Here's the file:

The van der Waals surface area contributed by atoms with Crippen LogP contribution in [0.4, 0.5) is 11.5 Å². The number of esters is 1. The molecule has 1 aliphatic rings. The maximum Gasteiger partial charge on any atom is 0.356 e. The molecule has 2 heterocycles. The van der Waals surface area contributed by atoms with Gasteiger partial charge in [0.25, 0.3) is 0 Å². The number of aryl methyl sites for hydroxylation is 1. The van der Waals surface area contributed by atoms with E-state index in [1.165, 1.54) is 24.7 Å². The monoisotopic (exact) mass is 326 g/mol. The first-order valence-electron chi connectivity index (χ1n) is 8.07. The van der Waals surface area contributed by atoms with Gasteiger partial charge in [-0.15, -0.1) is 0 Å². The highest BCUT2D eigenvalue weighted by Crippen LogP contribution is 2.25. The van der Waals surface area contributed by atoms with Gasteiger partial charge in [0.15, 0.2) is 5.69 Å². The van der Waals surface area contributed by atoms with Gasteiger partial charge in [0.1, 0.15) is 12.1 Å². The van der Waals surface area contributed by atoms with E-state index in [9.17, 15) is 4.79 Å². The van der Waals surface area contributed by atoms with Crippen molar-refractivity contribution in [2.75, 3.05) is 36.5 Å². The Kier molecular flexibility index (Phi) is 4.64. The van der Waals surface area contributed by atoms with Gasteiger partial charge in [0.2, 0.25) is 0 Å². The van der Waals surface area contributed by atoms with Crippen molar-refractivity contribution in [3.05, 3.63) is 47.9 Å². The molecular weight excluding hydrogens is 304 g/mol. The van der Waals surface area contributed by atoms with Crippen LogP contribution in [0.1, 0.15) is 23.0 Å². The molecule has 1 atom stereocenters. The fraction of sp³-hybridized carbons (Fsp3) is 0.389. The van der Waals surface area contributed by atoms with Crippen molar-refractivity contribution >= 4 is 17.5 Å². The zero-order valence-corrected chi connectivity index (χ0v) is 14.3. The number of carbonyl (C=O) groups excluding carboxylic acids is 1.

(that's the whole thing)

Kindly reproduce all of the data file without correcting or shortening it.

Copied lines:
The van der Waals surface area contributed by atoms with Crippen LogP contribution in [0.4, 0.5) is 11.5 Å². The number of esters is 1. The molecule has 1 aliphatic rings. The maximum Gasteiger partial charge on any atom is 0.356 e. The molecule has 2 heterocycles. The van der Waals surface area contributed by atoms with Gasteiger partial charge in [0.25, 0.3) is 0 Å². The number of aryl methyl sites for hydroxylation is 1. The van der Waals surface area contributed by atoms with E-state index in [1.165, 1.54) is 24.7 Å². The monoisotopic (exact) mass is 326 g/mol. The first-order valence-electron chi connectivity index (χ1n) is 8.07. The van der Waals surface area contributed by atoms with Gasteiger partial charge in [-0.15, -0.1) is 0 Å². The highest BCUT2D eigenvalue weighted by Crippen LogP contribution is 2.25. The van der Waals surface area contributed by atoms with Gasteiger partial charge in [0.15, 0.2) is 5.69 Å². The van der Waals surface area contributed by atoms with Gasteiger partial charge in [0.1, 0.15) is 12.1 Å². The van der Waals surface area contributed by atoms with E-state index in [9.17, 15) is 4.79 Å². The van der Waals surface area contributed by atoms with Crippen molar-refractivity contribution in [2.75, 3.05) is 36.5 Å². The Kier molecular flexibility index (Phi) is 4.64. The van der Waals surface area contributed by atoms with Gasteiger partial charge in [0.2, 0.25) is 0 Å². The van der Waals surface area contributed by atoms with Crippen molar-refractivity contribution in [3.05, 3.63) is 47.9 Å². The molecular weight excluding hydrogens is 304 g/mol. The van der Waals surface area contributed by atoms with Crippen LogP contribution in [0.1, 0.15) is 23.0 Å². The molecule has 1 atom stereocenters. The fraction of sp³-hybridized carbons (Fsp3) is 0.389. The van der Waals surface area contributed by atoms with Crippen molar-refractivity contribution >= 4 is 17.5 Å². The zero-order valence-corrected chi connectivity index (χ0v) is 14.3. The number of carbonyl (C=O) groups excluding carboxylic acids is 1.